In 1943 Daniel Senise was a $53-a-week conductor on the Illinois Harbor Belt Railroad. In February of that year he was approached in the Blue Island switching yard by a young man. I work for the government, said the man, and I want to take your picture. “I told him exactly what I was doing,” recalls Jack Delano, the photographer, “and what it was for, and asked him if I could go to his house and photograph his family and so on. He said, ‘Sure, that would be OK.'” The rest, as they say, was history.

Delano, who worked with the Office of War Information, had been dispatched “to show what the railroads were doing in support of the war effort”–a good and patriotic cause. It was also a plum assignment for a young photographer. Delano spent a month just riding freight trains between Chicago and San Francisco–an experience, ironically, that was all too familiar to many unemployed Americans. But Delano was getting paid for it.

“Imagine a young guy having passes and clearance–from the War Department, the FBI, the Secret Service, and just about anybody you could think of–to get on and off trains anywhere he wanted to, with the power even to stop the train if I wanted to take a picture. It was just a wonderful assignment,” says Delano, who now lives in Puerto Rico, a place he discovered in 1941 when he was sent there to photograph farming conditions.

Delano spent two “bitterly cold” months in Chicago, the railroad hub of the nation, photographing not only the railroads themselves but also the people who worked on them or rode them–which in 1943 was most Americans. What he did was more social documentary than industrial photography.

That was familiar turf for Delano, who had begun working for OWI when that agency took over the photography department of the Farm Security Administration in 1942. Under the benevolent direction of a tough-talking Columbia University professor named Roy Stryker, the FSA’s photography division acted as the conscience of the New Deal, documenting American poverty and hope and despair from the Dust Bowl years of the mid-1930s to the beginning of World War II. Some of the FSA photographs have become icons, the sort of images that come to mind automatically when we think of the depression: Dorothea Lange’s “Migrant Mother,” Arthur Rothstein’s view of a father and two small sons trudging through an Oklahoma dust storm.

The FSA photographers did not reach Chicago until the end of the 1930s; the FSA’s original mission, as the name implied, was to concentrate on the problems of rural America and bring them to the public’s attention. Stryker’s photographers showed relatively prosperous urban residents how much poor sharecroppers and migrant farm workers were in need of New Deal assistance programs. But Stryker’s vision broadened with time; he wanted his agency to provide a visual record not just of rural America but of all America.

So when Jack Delano came to Chicago, Stryker had assigned him not just to photograph the railroads, but to document the larger social context. He photographed whatever else he could: small-business owners, parents reading the comics to their children, the Senise family, the oldest resident of the newly constructed Ida B. Wells housing project. Many of the photos he and other FSA/OWI photographers took here are now on display in a new exhibition at the Chicago Historical Society, “The FSA in Illinois: Chicago as Seen by the Farm Security Administration Photographers, 1939-43.”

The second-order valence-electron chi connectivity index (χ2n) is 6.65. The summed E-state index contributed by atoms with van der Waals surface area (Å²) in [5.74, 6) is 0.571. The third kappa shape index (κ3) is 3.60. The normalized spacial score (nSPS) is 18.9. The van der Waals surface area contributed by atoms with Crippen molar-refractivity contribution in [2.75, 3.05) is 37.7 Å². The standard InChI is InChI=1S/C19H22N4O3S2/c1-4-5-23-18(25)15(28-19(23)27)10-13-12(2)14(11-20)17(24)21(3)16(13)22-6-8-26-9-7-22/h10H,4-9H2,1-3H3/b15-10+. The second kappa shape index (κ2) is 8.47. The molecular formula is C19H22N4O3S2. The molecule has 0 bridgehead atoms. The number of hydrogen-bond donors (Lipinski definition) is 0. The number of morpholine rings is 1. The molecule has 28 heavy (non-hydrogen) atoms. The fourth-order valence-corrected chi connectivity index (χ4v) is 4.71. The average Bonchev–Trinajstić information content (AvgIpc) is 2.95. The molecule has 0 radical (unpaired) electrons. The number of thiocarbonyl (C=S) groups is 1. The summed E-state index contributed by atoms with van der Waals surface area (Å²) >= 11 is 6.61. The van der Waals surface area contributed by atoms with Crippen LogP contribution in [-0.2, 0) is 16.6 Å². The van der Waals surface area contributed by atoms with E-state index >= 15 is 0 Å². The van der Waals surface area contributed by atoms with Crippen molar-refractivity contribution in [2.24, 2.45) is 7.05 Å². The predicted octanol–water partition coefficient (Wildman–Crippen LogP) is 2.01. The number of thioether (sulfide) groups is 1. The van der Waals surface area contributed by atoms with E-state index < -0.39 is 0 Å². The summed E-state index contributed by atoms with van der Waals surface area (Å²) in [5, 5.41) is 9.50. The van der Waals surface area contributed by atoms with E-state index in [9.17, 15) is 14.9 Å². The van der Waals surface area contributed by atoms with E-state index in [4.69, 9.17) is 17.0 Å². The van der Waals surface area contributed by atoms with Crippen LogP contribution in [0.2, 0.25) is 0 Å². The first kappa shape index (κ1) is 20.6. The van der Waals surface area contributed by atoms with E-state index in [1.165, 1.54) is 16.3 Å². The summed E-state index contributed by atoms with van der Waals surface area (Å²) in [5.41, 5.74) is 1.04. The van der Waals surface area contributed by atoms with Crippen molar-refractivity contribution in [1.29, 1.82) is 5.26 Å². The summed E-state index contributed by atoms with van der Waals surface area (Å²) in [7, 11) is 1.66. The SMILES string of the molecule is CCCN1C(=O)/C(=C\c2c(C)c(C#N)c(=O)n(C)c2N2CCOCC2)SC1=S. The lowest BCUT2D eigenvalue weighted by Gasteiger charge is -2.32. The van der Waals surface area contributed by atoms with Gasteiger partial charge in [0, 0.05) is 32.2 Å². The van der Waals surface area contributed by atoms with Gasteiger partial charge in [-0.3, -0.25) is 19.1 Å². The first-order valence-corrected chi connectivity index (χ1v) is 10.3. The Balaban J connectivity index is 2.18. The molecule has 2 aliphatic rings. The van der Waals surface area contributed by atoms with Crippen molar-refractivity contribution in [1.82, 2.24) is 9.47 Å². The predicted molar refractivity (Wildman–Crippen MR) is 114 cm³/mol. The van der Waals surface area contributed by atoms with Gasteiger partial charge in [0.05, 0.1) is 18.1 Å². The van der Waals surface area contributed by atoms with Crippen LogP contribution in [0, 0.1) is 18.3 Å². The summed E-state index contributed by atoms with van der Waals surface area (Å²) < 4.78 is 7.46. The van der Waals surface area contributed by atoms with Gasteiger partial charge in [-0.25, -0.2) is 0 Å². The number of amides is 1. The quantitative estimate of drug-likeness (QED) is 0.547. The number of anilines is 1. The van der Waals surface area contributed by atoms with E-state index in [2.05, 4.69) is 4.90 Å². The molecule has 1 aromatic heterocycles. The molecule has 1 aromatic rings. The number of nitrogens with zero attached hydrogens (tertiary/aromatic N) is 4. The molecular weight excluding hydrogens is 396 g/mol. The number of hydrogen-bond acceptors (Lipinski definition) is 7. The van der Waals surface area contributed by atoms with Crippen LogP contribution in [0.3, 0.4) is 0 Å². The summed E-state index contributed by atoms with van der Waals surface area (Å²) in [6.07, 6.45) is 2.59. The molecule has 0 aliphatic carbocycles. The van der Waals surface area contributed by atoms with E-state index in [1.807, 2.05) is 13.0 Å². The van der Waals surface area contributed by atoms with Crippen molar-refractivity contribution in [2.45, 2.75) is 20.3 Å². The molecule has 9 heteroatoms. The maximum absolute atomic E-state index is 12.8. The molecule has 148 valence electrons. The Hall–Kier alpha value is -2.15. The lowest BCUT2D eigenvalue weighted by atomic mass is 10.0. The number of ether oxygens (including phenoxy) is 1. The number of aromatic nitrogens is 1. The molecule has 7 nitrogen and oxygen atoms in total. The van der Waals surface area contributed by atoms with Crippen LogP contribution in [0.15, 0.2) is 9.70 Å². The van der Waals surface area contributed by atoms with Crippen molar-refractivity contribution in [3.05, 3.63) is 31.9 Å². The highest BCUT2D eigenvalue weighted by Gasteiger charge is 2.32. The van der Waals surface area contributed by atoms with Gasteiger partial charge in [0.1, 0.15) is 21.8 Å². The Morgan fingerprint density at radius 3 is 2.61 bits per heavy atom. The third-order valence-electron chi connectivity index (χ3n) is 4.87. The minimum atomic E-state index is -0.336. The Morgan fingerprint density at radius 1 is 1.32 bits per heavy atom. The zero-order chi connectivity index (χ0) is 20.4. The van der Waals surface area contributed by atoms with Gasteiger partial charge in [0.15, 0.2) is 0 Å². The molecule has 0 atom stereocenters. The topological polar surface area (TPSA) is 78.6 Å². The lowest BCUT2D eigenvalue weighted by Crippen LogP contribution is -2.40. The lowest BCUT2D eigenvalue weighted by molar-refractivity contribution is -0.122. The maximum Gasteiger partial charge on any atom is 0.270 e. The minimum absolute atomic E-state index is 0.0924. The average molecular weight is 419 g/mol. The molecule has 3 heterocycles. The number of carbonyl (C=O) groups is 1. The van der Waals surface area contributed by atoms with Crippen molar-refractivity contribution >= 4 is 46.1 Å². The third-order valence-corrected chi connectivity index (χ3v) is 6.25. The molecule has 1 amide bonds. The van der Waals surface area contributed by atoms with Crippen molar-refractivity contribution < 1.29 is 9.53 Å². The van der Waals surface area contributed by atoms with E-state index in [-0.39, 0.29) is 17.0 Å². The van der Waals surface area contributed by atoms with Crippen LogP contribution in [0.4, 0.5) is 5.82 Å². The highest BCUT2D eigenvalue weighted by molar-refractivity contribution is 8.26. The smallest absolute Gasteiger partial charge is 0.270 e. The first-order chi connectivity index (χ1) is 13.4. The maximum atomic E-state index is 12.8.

The Chicago photographers spent much of their time in the city’s south-side “Black Belt.” Few black people had the money to buy cameras, and blacks were largely ignored by the press, so Stryker’s photographers broke new ground. “Pictures of black people simply didn’t exist at the time,” says Larry Viskochil, the curator of prints and photographs at the Historical Society and cocurator of “The FSA in Illinois.” “This [the FSA/OWI photos] put a whole body of work into the hands of the press, and eventually into our hands.”

The picture of black life in Chicago 50 years ago shows grinding poverty and the struggle to maintain dignity under oppressive conditions. The most affecting photos are those of life in south-side “kitchenettes,” one room apartments that were often horribly crowded. “Sometimes five or six of us live in a one-room kitchenette. . . . The kitchenette is the funnel through which our pulverized lives flow to ruin and death on the city pavements,” wrote Richard Wright in 12 Million Black Voices, a lyrical essay on the history of blacks in America published in 1941. The book was illustrated with FSA photos of rural and urban blacks, including many from Chicago.

The FSA/OWI photos were seen: many were published in books, brochures, and magazine and newspaper stories. “I thought that I was providing material for people to use sometime in the future in all sorts of ways,” says Delano’ “And we were looking toward publication. We weren’t thinking about photographs as works of art to be shown in museums and sold for a lot of money, as seems to be the trend today. If some of them turned out to be great works of art that was fine, but that wasnt the object.”

“The FSA in Illinois” opens tomorrow, April 22, and runs through July 31 at the Chicago Historical Society, Clark Street and North Avenue. Running concurrently will be the “Changing Chicago” project, a collection of documentary photographs showing Chicago today; it was inspired, in part, by the FSA program. Hours are 9:30 to 4:30 Monday through Saturday; 12 to 5 Sunday. Free Mondays, otherwise admission is $1.50, 50 cents for seniors and children. For more information call 642-4600.